James Cook University ISSN 1445-6354
Objective: Hundreds of millions of people worldwide lack access to quality health services, largely because of geographic and socio-economic maldistribution of qualified practitioners. This study describes differences between the practice locations of Philippines medical graduates from two 'socially-accountable, community-engaged' health professional education (SAHPE) schools versus the practice locations of graduates from two 'conventionally-trained' medical schools located in the same respective geographic regions.
Participants: Licensed medical graduates whom are currently practising in the Philippines and have been practising for at least 6 months. Graduates were from two Philippines SAHPE schools (Ateneo de Zamboanga University-School of Medicine (ADZU-SOM) on the Zamboanga Peninsula (n=212) and the University of the Philippines Manila-School of Health Sciences (SHS-Palo) in Eastern Visayas (n=71), and from two 'conventional' medical schools (n=136 and n=73) in the same respective geographic regions (Mindanao and the Visayas).
Design: Current graduate practice locations in municipalities or cities were linked with their respective population size and socio-economic income class, and geo-coded using Geographical Information System software onto a geospatial map of the Philippines. Bivariate analysis compared the population size and socio-economic class of communities where the SAHPE medical graduates practised to communities where 'conventional' medical school graduates practised.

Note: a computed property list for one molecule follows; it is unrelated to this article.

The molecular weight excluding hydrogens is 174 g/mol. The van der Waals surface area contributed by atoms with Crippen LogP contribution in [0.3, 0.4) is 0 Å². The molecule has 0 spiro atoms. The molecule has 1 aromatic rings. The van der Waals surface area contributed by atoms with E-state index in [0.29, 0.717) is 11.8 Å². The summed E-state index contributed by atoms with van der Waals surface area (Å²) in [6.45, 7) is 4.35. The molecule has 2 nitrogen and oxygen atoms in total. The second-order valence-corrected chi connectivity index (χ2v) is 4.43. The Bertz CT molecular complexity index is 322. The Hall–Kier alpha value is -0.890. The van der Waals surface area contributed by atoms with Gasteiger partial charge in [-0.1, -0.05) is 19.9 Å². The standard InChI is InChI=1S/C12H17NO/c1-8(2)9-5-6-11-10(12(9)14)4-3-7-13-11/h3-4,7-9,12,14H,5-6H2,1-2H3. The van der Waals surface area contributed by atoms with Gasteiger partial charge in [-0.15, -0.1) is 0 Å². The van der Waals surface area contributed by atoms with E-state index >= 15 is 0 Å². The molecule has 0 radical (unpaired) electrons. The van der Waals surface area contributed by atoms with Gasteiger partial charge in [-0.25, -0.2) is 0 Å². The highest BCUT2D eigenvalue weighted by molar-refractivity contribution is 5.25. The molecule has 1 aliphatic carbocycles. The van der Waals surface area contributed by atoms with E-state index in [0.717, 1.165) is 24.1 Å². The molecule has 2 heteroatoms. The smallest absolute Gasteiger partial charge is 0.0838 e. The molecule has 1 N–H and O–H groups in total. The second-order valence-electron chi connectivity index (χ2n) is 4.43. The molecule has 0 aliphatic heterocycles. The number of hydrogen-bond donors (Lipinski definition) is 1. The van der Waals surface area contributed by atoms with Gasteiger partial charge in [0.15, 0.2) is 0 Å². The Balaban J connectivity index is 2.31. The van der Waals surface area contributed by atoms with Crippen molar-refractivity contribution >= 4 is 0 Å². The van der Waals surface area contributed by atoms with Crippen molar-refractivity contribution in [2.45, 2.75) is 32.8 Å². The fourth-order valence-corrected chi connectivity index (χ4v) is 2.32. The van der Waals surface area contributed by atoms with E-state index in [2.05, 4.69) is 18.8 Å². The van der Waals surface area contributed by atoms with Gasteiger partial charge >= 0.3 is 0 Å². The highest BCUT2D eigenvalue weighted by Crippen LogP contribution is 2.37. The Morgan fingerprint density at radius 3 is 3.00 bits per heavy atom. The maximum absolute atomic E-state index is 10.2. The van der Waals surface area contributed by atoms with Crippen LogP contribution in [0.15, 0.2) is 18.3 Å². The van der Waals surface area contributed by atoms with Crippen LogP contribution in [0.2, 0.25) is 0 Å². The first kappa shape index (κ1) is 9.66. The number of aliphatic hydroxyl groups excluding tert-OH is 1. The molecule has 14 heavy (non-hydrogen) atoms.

Results: Thirty-one percent of ADZU-SOM medical graduates practised in communities <100,000 population versus 7% of graduates from the conventional school in the Zamboanga region (p<0.001), while 61% of SHS-Palo medical graduates practised in communities <100,000 population versus 12% of graduates from the conventional school in the Visayas region (p<0.001). Twenty-seven percent of ADZU-SOM graduates practised in lower income category communities (category 2-6) versus 8% of graduates from the conventional school in the same region (p<0.001), while 49% of SHS-Palo graduates practised in lower income category communities (category 2-6) versus 11% of graduates from the conventional school in the same region (p<0.001). Using a comparative number of graduates, more ADZU-SOM graduates practise in municipalities across non-metropolitan areas of the Zamboanga Peninsula region than from conventional school A across non-metropolitan areas of Mindanao (23% versus 12%), and more SHS-Palo graduates practise in municipalities across non-metropolitan areas in the Visayas region than from conventional school B (19% versus 5%).
Conclusions: Socially-accountable, community-engaged health professional education (SAHPE) has contributed to increased medical coverage across rural and/or economically disadvantaged areas in two Philippines regions. The extensive community-based medical student placements associated with SAHPE likely plays a significant role in graduates choosing to practice in rural and/or economically disadvantaged communities. Governments experiencing similar medical workforce mal-distributions as the Philippines should consider SAHPE as a potentially cost-effective strategy in recruiting and retaining health graduates to under-served areas.